In the case of the quote above – certainly we could design to place posts at any spacing desired. In most instances, spaced every 12 feet turns out to be the most efficient from engineering vs. cost standpoint. The side benefit is there will be fewer holes to dig. Unless one would happen to be part gopher, most are like me – we hate digging holes. With a passion. In many cases, the “more posts” are smaller in size or lower strength posts…..in which case, what was the point?

More trusses do not a stronger building make. Having spent what seems now like a past life either building, selling, designing or owning in the prefabricated roof truss industry, I do know just a little bit about it. Whether a truss is placed every 24 inches or a pair of them is placed every 12 feet, the trusses are designed for the given snow and wind loads – at the spacing they will be placed at. Connections are an issue, most building failures come from connection failures. The more individual trusses, the more individual truss to bearing support locations, the more the probability of one of those connections being under designed or improperly installed (either of which could result in a catastrophic failure).

At the end of the day, it is truly about the best building design, not the best price per pound.

Pole Barn Truss Spacing

What do you mean they aren’t 2 feet apart?

Back in the day (early 1990’s) I was on the National Frame Builders Association (NFBA) Board of Directors. One of my fellow board members from the Midwest wanted to take a peek at how pole barns were constructed in the West, so I invited him out for a tour.

After spending a day looking at several of our building projects, his comment to me was, “The inspectors in our area would never let a pole building be constructed with roof trusses placed every 12 feet”.

Twenty years later, I beg to differ. Hansen Buildings has buildings in each of the 50 states and all of them have roof trusses on what my board member friend would describe as being “widely spaced”.

Modern truss design is highly computerized. Enter the span of the truss, bay spacing and load conditions and the engineering programs will design a truss which will meet the design criteria. The lumber and steel plates the trusses are constructed from, have no idea how far apart they are going to be placed.  They are inanimate! Yet, somewhere in the deep, dark reaches of history, lies the theory wood trusses must be spaced no more than 24” on center, or maybe 48”, or perhaps even eight or ten feet? The reality is, there is no magic number.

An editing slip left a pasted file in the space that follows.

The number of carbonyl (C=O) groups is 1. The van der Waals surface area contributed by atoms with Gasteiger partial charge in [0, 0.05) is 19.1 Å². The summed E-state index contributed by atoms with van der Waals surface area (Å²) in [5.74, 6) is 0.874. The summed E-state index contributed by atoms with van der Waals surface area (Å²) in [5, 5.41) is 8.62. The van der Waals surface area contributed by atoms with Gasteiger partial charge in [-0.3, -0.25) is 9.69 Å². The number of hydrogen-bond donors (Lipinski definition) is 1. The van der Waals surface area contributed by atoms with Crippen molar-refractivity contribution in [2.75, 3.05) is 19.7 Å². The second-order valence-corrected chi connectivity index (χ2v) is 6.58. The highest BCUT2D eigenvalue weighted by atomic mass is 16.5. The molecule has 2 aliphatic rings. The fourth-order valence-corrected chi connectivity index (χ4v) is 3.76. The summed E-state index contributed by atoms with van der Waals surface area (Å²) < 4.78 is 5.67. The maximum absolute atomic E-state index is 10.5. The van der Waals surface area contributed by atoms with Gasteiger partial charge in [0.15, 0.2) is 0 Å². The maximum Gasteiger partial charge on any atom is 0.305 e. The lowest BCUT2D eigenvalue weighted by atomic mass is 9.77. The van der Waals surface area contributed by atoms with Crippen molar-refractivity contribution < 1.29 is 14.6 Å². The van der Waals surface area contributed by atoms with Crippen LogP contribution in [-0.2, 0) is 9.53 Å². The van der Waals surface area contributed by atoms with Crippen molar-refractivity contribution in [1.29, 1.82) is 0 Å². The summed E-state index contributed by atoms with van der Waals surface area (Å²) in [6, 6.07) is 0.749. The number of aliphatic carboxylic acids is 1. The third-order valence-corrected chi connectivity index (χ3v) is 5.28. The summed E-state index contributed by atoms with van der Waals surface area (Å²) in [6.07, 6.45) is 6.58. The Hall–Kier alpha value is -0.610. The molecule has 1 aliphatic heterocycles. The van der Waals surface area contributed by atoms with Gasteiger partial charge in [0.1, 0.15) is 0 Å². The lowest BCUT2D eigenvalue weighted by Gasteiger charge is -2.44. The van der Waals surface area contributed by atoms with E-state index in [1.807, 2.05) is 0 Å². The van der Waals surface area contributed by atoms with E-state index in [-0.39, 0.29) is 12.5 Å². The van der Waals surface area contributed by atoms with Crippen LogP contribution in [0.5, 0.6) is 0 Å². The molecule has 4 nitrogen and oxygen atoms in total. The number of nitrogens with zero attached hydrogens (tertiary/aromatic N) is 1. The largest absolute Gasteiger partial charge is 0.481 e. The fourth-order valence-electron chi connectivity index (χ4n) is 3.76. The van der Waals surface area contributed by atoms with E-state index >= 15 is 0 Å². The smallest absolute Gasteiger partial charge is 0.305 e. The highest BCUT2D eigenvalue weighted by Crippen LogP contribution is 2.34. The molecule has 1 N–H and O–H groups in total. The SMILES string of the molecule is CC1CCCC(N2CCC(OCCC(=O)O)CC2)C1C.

Framed Pole Barn

36′ long garage with 12′ bays

While D. Howard Doane is credited with being the innovator of the modern pole barn, it was his Agricultural Service farm manager, Bernon Perkins, who is credited with refining the evolution of the modern pole building to a long-lasting structure.  It was Perkins who pioneered roof purlins being placed on edge. With this design change, roof trusses could be placed 12 feet apart, making it possible for roofs to support the loads to which they would be subjected.

I’ve had roof truss manufacturers try to convince me it is impossible to place wood trusses at spacings of over every 4 feet. Their defense is, “Our engineers will not allow us to”. The manufacturers of the steel roof truss plates (also referred to as gussets or Gang-nails), provide the engineering design for pre-fabricated wood trusses. Their programs will allow for trusses to be placed on 12 foot or even 16 foot centers, and their engineers will place their engineer’s seal on the drawings to verify.

The practicality, cost effectiveness and ease of construction of pole buildings is based upon efficient use of the fewest amount of materials, to do the most work, within safe engineering design. Hundreds of thousands of pole barns are in use today with trusses spaced every 12 feet, or even more. They stand as a tribute to the ingenuity of modern pole building design.